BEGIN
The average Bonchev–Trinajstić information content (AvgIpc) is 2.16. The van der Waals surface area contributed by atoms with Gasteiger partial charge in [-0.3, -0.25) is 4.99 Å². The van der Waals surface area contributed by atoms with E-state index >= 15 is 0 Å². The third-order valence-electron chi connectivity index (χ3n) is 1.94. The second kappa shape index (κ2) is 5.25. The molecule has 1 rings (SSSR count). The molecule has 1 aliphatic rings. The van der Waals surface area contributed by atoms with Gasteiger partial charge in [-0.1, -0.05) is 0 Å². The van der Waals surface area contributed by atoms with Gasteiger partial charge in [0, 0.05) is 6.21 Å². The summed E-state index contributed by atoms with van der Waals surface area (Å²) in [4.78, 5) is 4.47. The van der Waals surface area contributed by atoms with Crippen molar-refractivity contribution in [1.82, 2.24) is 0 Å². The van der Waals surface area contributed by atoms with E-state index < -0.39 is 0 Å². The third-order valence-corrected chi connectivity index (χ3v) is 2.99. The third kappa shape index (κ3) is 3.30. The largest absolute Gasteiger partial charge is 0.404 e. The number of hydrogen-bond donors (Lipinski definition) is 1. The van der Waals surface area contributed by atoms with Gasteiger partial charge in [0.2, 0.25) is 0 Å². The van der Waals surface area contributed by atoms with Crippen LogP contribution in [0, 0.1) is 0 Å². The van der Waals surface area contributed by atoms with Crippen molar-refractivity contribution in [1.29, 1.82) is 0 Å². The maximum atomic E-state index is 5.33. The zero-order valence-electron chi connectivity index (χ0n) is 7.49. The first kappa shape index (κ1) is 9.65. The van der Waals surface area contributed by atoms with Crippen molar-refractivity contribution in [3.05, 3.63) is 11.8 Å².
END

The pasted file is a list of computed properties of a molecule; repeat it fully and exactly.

The average Bonchev–Trinajstić information content (AvgIpc) is 2.16. The van der Waals surface area contributed by atoms with Gasteiger partial charge in [-0.3, -0.25) is 4.99 Å². The van der Waals surface area contributed by atoms with E-state index >= 15 is 0 Å². The third-order valence-electron chi connectivity index (χ3n) is 1.94. The second kappa shape index (κ2) is 5.25. The molecule has 1 rings (SSSR count). The molecule has 1 aliphatic rings. The van der Waals surface area contributed by atoms with Gasteiger partial charge in [-0.1, -0.05) is 0 Å². The van der Waals surface area contributed by atoms with Gasteiger partial charge in [0, 0.05) is 6.21 Å². The summed E-state index contributed by atoms with van der Waals surface area (Å²) in [4.78, 5) is 4.47. The van der Waals surface area contributed by atoms with Crippen molar-refractivity contribution in [1.82, 2.24) is 0 Å². The van der Waals surface area contributed by atoms with E-state index < -0.39 is 0 Å². The third-order valence-corrected chi connectivity index (χ3v) is 2.99. The third kappa shape index (κ3) is 3.30. The largest absolute Gasteiger partial charge is 0.404 e. The number of hydrogen-bond donors (Lipinski definition) is 1. The van der Waals surface area contributed by atoms with Gasteiger partial charge in [0.2, 0.25) is 0 Å². The van der Waals surface area contributed by atoms with Crippen LogP contribution in [0, 0.1) is 0 Å². The van der Waals surface area contributed by atoms with Crippen molar-refractivity contribution in [1.29, 1.82) is 0 Å². The maximum atomic E-state index is 5.33. The zero-order valence-electron chi connectivity index (χ0n) is 7.49. The first kappa shape index (κ1) is 9.65. The van der Waals surface area contributed by atoms with Crippen molar-refractivity contribution in [3.05, 3.63) is 11.8 Å².